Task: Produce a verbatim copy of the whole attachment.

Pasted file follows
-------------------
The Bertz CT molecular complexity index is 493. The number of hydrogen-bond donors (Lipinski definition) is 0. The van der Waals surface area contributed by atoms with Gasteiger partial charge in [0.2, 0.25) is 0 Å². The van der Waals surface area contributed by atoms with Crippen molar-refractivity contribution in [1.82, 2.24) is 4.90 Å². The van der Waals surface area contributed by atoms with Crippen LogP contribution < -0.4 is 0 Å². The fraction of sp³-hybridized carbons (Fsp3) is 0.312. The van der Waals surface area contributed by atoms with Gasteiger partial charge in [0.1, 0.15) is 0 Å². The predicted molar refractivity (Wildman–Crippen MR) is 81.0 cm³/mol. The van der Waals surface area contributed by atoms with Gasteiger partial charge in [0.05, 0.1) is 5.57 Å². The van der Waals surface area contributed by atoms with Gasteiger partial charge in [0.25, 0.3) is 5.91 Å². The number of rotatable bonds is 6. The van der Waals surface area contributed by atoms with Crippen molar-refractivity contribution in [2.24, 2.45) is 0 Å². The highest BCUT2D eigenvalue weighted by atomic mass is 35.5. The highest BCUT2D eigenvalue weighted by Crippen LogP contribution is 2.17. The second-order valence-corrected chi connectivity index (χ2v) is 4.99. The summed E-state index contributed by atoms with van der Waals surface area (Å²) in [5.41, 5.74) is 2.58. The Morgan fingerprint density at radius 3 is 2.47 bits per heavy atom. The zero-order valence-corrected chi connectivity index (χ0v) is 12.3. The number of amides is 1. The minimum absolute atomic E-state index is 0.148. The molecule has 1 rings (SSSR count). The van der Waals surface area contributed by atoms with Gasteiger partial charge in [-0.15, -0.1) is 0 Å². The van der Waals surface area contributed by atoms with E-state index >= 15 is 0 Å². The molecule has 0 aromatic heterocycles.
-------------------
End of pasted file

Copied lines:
The Bertz CT molecular complexity index is 493. The number of hydrogen-bond donors (Lipinski definition) is 0. The van der Waals surface area contributed by atoms with Gasteiger partial charge in [0.2, 0.25) is 0 Å². The van der Waals surface area contributed by atoms with Crippen molar-refractivity contribution in [1.82, 2.24) is 4.90 Å². The van der Waals surface area contributed by atoms with Crippen LogP contribution < -0.4 is 0 Å². The fraction of sp³-hybridized carbons (Fsp3) is 0.312. The van der Waals surface area contributed by atoms with Gasteiger partial charge in [0.1, 0.15) is 0 Å². The predicted molar refractivity (Wildman–Crippen MR) is 81.0 cm³/mol. The van der Waals surface area contributed by atoms with Gasteiger partial charge in [0.05, 0.1) is 5.57 Å². The van der Waals surface area contributed by atoms with Gasteiger partial charge in [0.25, 0.3) is 5.91 Å². The number of rotatable bonds is 6. The van der Waals surface area contributed by atoms with Crippen molar-refractivity contribution in [2.24, 2.45) is 0 Å². The highest BCUT2D eigenvalue weighted by atomic mass is 35.5. The highest BCUT2D eigenvalue weighted by Crippen LogP contribution is 2.17. The second-order valence-corrected chi connectivity index (χ2v) is 4.99. The summed E-state index contributed by atoms with van der Waals surface area (Å²) in [5.41, 5.74) is 2.58. The Morgan fingerprint density at radius 3 is 2.47 bits per heavy atom. The zero-order valence-corrected chi connectivity index (χ0v) is 12.3. The number of amides is 1. The minimum absolute atomic E-state index is 0.148. The molecule has 1 rings (SSSR count). The van der Waals surface area contributed by atoms with Gasteiger partial charge in [-0.15, -0.1) is 0 Å². The van der Waals surface area contributed by atoms with E-state index >= 15 is 0 Å². The molecule has 0 aromatic heterocycles.